April 2010 | www.susansilvers.com

Successful living requires a balance of courage and compassion, just as it demands we balance the time we devote to achievement with the time we invest in our relationships. Courage & Compassion is a free monthly newsletter about success in life and business.

Unclear expectations create difficulties in relationships of all kinds: parent and child (especially if the child is grown and moving back home with spouse and children in-tow), employer and employee, husband and wife, in-laws and newlyweds, and even friend and friend.

In some of life’s situations we have positional (or financial) authority that allows us to set expectations and administer consequences when they are not met (parent and child, employer and employee). In other situations we are limited to making requests and hoping that others will choose to honor them (spouses and friends). In either case, making our happiness contingent upon someone else’s behavior will only lead to disappointment. We cannot “make” another person behave the way we want them to, but we can make ourselves miserable in the process of trying. Individuals that persist in trying to control others fill their lives with conflict, bitterness, resentment and isolation.

Does this mean that we allow people to take advantage of us, mistreat us or get away with all kinds of destructive, irresponsible behavior? Perish the thought! While we must understand that we cannot choose another person’s behavior for them, we can, in fact, influence their choices.

Ways to influence others to make good choices:

  • Set clear, reasonable expectations (behavioral in nature)
  • Communicate them clearly
  • Involve others in creating expectations, when it makes sense to do so
  • Teach and coach individuals to be successful meeting expectations
  • Clarify consequences associated with meeting/not meeting expectations
  • Involve others in determining consequences, when this makes sense
  • Administer the consequence as close in time to the behavior as possible
  • Be consistent in administering consequences (positive and negative)
  • Select consequences that matter to the individual, will impact behavior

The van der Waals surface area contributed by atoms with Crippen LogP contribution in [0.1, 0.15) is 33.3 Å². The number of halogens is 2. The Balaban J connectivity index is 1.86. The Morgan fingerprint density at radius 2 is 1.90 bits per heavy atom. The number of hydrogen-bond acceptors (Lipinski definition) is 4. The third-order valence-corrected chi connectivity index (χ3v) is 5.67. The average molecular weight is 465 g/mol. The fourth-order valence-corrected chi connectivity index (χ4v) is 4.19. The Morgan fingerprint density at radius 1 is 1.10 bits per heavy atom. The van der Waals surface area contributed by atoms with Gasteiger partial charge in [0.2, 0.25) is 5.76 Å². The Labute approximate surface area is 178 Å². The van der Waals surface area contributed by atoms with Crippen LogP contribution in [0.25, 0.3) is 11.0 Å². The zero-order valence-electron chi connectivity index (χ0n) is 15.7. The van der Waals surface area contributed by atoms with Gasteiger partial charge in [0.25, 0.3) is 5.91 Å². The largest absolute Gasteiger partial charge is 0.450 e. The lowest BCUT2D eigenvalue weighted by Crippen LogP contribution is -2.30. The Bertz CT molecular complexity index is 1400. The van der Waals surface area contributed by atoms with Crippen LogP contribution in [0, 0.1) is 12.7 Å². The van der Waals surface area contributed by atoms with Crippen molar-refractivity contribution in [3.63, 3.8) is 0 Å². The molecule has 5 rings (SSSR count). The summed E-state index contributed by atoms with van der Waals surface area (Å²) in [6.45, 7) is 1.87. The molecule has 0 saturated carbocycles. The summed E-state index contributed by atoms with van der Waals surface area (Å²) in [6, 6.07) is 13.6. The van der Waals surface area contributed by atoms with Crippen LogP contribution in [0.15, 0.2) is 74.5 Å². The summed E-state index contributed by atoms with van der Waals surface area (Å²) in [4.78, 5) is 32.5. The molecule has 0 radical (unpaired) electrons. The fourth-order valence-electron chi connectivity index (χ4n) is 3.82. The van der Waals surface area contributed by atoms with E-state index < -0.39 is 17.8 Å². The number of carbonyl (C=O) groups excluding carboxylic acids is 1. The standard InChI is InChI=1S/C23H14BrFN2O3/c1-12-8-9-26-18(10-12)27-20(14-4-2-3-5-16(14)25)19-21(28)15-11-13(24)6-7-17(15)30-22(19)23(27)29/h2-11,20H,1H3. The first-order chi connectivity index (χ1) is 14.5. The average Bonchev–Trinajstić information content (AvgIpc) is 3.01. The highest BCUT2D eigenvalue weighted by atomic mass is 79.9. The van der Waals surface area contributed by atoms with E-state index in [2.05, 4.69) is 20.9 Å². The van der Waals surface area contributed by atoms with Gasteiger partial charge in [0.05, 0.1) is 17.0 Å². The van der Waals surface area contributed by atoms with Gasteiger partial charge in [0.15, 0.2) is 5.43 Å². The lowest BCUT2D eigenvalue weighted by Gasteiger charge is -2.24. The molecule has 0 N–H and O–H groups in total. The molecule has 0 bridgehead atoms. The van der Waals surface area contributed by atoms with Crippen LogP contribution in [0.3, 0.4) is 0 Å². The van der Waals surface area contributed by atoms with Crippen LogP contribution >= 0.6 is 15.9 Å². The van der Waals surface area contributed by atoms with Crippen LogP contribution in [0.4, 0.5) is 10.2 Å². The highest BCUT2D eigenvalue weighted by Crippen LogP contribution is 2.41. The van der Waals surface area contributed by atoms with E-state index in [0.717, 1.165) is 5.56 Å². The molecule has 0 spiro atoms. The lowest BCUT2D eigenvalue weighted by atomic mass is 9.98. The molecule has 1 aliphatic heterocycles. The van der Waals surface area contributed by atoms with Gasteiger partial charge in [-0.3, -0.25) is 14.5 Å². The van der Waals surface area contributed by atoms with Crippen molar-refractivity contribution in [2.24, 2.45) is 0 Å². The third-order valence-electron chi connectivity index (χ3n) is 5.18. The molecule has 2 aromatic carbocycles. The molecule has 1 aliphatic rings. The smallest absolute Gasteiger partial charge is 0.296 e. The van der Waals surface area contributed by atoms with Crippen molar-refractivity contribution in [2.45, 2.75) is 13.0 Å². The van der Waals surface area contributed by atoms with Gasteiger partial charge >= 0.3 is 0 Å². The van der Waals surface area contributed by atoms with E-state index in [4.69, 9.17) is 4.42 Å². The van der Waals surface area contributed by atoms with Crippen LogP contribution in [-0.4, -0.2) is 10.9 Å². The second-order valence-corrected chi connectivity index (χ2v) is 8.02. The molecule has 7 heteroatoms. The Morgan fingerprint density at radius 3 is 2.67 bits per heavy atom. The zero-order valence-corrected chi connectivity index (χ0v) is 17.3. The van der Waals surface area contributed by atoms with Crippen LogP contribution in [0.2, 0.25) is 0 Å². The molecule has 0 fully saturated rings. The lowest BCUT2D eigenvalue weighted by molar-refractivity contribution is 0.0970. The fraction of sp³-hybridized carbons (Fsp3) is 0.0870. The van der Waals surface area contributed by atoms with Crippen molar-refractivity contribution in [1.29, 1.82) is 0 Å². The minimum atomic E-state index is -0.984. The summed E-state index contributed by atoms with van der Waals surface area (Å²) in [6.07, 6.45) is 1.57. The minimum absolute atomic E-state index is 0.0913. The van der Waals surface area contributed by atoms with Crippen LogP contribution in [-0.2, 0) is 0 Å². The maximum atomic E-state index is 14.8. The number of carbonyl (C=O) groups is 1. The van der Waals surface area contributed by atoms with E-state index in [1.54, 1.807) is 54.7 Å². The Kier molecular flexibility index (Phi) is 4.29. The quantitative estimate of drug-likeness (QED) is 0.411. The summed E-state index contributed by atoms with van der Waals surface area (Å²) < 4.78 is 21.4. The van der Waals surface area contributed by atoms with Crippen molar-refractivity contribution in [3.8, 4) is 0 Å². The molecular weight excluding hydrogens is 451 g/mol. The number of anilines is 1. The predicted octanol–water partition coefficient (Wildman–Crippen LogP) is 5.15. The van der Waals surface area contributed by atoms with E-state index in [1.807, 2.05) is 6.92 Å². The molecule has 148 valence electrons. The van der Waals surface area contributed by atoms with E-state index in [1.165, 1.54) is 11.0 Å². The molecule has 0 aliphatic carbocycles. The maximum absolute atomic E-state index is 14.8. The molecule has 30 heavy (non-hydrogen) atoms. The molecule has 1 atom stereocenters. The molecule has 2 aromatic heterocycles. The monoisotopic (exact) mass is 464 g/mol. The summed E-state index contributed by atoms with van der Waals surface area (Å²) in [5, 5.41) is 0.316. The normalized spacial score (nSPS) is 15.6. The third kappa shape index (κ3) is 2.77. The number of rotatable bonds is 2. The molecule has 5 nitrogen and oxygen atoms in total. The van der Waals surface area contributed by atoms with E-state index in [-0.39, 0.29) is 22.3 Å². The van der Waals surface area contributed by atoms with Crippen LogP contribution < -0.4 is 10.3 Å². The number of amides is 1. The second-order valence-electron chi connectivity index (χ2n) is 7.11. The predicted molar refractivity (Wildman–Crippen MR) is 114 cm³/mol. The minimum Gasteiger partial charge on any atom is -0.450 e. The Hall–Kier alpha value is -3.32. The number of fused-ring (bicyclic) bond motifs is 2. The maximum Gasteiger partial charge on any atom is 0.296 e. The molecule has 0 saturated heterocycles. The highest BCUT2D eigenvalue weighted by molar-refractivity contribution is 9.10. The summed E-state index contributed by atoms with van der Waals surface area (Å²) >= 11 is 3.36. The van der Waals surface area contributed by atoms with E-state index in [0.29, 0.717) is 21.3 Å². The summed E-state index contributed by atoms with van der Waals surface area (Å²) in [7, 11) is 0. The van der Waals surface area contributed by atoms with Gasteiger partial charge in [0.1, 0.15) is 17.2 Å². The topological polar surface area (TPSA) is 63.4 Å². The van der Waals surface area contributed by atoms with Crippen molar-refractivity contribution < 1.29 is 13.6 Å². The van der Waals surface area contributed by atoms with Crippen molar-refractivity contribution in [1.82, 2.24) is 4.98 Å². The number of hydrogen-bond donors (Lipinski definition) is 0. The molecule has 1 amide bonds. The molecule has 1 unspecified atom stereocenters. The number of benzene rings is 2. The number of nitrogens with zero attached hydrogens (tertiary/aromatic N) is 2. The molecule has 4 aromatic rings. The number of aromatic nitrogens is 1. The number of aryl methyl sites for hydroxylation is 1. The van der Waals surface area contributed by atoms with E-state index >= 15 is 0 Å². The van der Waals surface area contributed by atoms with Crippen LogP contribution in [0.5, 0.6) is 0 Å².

• Listen, observe and learn what motivates the individual. Bear this in mind as you teach and coach the individual, and as you select consequences.

Influencing the behavior of others seems to be as much an art as a science. Mastering some basic principles around expectations and consequences provides a good foundation. You may have heard it said that you can “lead a horse to water, but you can’t make him drink.” All too true, but you can always put a little salt in the oats.

Susan Silvers, Inc. clients will soon be able to take the Myers-Briggs Type Indicator® (MBTI®) on-line. This assessment tool identifies eight personality preferences: extraversion or introversion (E-I), sensing or intuition (S-N), thinking or feeling (T-F) and judging or perceiving (J-P) and leads to a four-letter type designation. There are sixteen possible personality types, no one superior to any other. Knowledge of type increases understanding of self and others, and improves communication in both personal and professional settings.

Anger is a secondary emotion; meaning, there is always something else behind it. When you look behind someone’s anger you will invariably find one of three emotions: fear, hurt or frustration. The key to successfully dealing with anger is to identify the underlying emotion and react to that, rather than reacting to the anger itself. I think you’ll agree that you would react very differently to someone’s hurt or fear, than you would to their anger. If someone were frustrated, you would try to understand why and do what you could to reduce his (her) frustration. When someone comes at you in anger, behave more like a detective than a warrior. You will both be happier with the outcome.

Never answer an angry word with an angry word. It’s the second one that makes the argument.

Fear is the thief of dreams.

Rita Louise

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